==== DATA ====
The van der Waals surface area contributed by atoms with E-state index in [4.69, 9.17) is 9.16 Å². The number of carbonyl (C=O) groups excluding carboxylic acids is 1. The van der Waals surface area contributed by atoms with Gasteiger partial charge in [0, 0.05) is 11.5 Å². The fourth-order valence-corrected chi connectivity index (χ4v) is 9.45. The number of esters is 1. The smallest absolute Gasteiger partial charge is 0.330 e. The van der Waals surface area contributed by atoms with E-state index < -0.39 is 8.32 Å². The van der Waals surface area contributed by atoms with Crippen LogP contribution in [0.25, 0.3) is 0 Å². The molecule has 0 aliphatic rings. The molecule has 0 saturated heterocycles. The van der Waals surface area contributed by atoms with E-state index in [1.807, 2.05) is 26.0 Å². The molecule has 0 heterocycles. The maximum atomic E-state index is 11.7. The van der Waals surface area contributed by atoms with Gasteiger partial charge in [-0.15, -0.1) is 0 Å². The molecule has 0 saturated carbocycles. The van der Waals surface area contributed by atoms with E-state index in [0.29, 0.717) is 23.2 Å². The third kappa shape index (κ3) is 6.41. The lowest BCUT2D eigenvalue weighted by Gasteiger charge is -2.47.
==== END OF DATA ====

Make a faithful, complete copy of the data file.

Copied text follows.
The van der Waals surface area contributed by atoms with E-state index in [4.69, 9.17) is 9.16 Å². The number of carbonyl (C=O) groups excluding carboxylic acids is 1. The van der Waals surface area contributed by atoms with Gasteiger partial charge in [0, 0.05) is 11.5 Å². The fourth-order valence-corrected chi connectivity index (χ4v) is 9.45. The number of esters is 1. The smallest absolute Gasteiger partial charge is 0.330 e. The van der Waals surface area contributed by atoms with E-state index < -0.39 is 8.32 Å². The van der Waals surface area contributed by atoms with Crippen LogP contribution in [0.25, 0.3) is 0 Å². The molecule has 0 aliphatic rings. The molecule has 0 saturated heterocycles. The van der Waals surface area contributed by atoms with E-state index in [1.807, 2.05) is 26.0 Å². The molecule has 0 heterocycles. The maximum atomic E-state index is 11.7. The van der Waals surface area contributed by atoms with Gasteiger partial charge in [-0.15, -0.1) is 0 Å². The molecule has 0 saturated carbocycles. The van der Waals surface area contributed by atoms with E-state index in [0.29, 0.717) is 23.2 Å². The third kappa shape index (κ3) is 6.41. The lowest BCUT2D eigenvalue weighted by Gasteiger charge is -2.47.